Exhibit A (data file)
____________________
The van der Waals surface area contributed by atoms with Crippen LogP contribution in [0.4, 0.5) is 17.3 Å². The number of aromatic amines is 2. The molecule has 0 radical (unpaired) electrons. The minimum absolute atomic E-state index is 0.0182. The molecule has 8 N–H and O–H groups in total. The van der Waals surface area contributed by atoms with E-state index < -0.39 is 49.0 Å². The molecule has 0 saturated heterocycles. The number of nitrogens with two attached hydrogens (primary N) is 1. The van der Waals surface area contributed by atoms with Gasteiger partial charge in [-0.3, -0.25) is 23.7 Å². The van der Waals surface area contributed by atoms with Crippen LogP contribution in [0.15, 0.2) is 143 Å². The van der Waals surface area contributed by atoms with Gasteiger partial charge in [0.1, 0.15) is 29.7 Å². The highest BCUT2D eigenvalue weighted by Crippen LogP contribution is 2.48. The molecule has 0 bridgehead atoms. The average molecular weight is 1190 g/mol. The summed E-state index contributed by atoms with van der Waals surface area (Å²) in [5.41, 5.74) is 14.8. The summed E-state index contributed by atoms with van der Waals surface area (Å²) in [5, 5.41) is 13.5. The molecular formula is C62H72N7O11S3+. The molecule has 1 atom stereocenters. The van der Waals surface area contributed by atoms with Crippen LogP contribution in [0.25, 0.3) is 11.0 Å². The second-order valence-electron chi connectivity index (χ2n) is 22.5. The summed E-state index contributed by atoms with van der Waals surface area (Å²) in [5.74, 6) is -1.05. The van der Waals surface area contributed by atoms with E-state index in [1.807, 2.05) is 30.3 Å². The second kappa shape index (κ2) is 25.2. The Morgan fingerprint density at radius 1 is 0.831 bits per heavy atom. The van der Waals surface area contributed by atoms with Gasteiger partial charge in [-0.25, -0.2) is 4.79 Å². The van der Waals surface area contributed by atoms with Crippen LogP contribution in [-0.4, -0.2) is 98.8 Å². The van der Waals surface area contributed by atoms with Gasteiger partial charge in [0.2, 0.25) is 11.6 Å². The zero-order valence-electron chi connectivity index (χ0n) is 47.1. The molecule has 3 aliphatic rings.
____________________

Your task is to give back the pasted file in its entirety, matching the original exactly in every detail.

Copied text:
The van der Waals surface area contributed by atoms with Crippen LogP contribution in [0.4, 0.5) is 17.3 Å². The number of aromatic amines is 2. The molecule has 0 radical (unpaired) electrons. The minimum absolute atomic E-state index is 0.0182. The molecule has 8 N–H and O–H groups in total. The van der Waals surface area contributed by atoms with E-state index < -0.39 is 49.0 Å². The molecule has 0 saturated heterocycles. The number of nitrogens with two attached hydrogens (primary N) is 1. The van der Waals surface area contributed by atoms with Gasteiger partial charge in [-0.3, -0.25) is 23.7 Å². The van der Waals surface area contributed by atoms with Crippen LogP contribution in [0.15, 0.2) is 143 Å². The van der Waals surface area contributed by atoms with Gasteiger partial charge in [0.1, 0.15) is 29.7 Å². The highest BCUT2D eigenvalue weighted by Crippen LogP contribution is 2.48. The molecule has 0 bridgehead atoms. The average molecular weight is 1190 g/mol. The summed E-state index contributed by atoms with van der Waals surface area (Å²) in [5.41, 5.74) is 14.8. The summed E-state index contributed by atoms with van der Waals surface area (Å²) in [5, 5.41) is 13.5. The molecular formula is C62H72N7O11S3+. The molecule has 1 atom stereocenters. The van der Waals surface area contributed by atoms with Crippen LogP contribution in [0.25, 0.3) is 11.0 Å². The second-order valence-electron chi connectivity index (χ2n) is 22.5. The summed E-state index contributed by atoms with van der Waals surface area (Å²) in [5.74, 6) is -1.05. The van der Waals surface area contributed by atoms with E-state index in [1.807, 2.05) is 30.3 Å². The second kappa shape index (κ2) is 25.2. The Morgan fingerprint density at radius 1 is 0.831 bits per heavy atom. The van der Waals surface area contributed by atoms with Gasteiger partial charge in [-0.25, -0.2) is 4.79 Å². The van der Waals surface area contributed by atoms with Crippen LogP contribution in [-0.4, -0.2) is 98.8 Å². The van der Waals surface area contributed by atoms with Gasteiger partial charge in [0.2, 0.25) is 11.6 Å². The zero-order valence-electron chi connectivity index (χ0n) is 47.1. The molecule has 3 aliphatic rings.